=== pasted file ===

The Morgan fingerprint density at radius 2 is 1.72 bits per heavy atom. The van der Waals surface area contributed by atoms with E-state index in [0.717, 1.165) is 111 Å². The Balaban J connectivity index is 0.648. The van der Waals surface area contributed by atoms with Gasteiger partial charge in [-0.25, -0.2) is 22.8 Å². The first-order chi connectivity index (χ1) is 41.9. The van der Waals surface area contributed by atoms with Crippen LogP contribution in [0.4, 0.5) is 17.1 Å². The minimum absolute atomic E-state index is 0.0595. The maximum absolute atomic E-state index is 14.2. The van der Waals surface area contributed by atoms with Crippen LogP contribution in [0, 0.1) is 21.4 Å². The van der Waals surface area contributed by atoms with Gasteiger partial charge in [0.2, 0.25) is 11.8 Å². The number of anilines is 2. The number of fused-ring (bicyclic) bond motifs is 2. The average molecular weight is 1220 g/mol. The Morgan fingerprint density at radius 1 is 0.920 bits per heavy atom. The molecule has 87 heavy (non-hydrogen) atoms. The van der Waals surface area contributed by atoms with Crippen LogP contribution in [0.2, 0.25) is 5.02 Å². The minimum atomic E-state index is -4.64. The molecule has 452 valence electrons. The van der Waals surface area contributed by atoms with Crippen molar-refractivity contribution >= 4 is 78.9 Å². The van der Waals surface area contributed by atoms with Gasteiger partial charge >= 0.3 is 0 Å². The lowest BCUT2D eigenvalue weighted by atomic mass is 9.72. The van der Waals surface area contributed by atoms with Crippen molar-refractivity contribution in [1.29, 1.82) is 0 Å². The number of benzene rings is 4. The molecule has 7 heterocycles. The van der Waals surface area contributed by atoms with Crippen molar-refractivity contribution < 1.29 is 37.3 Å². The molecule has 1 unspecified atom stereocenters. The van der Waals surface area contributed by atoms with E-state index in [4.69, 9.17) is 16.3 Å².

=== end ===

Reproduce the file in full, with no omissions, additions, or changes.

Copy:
The Morgan fingerprint density at radius 2 is 1.72 bits per heavy atom. The van der Waals surface area contributed by atoms with E-state index in [0.717, 1.165) is 111 Å². The Balaban J connectivity index is 0.648. The van der Waals surface area contributed by atoms with Gasteiger partial charge in [-0.25, -0.2) is 22.8 Å². The first-order chi connectivity index (χ1) is 41.9. The van der Waals surface area contributed by atoms with Crippen LogP contribution in [0.4, 0.5) is 17.1 Å². The minimum absolute atomic E-state index is 0.0595. The maximum absolute atomic E-state index is 14.2. The van der Waals surface area contributed by atoms with Crippen LogP contribution in [0, 0.1) is 21.4 Å². The van der Waals surface area contributed by atoms with Gasteiger partial charge in [0.2, 0.25) is 11.8 Å². The number of anilines is 2. The number of fused-ring (bicyclic) bond motifs is 2. The average molecular weight is 1220 g/mol. The Morgan fingerprint density at radius 1 is 0.920 bits per heavy atom. The molecule has 87 heavy (non-hydrogen) atoms. The van der Waals surface area contributed by atoms with Crippen LogP contribution in [0.2, 0.25) is 5.02 Å². The minimum atomic E-state index is -4.64. The molecule has 452 valence electrons. The van der Waals surface area contributed by atoms with Crippen molar-refractivity contribution >= 4 is 78.9 Å². The van der Waals surface area contributed by atoms with Gasteiger partial charge >= 0.3 is 0 Å². The lowest BCUT2D eigenvalue weighted by atomic mass is 9.72. The van der Waals surface area contributed by atoms with Crippen molar-refractivity contribution in [1.29, 1.82) is 0 Å². The number of benzene rings is 4. The molecule has 7 heterocycles. The van der Waals surface area contributed by atoms with Crippen molar-refractivity contribution < 1.29 is 37.3 Å². The molecule has 1 unspecified atom stereocenters. The van der Waals surface area contributed by atoms with E-state index in [4.69, 9.17) is 16.3 Å².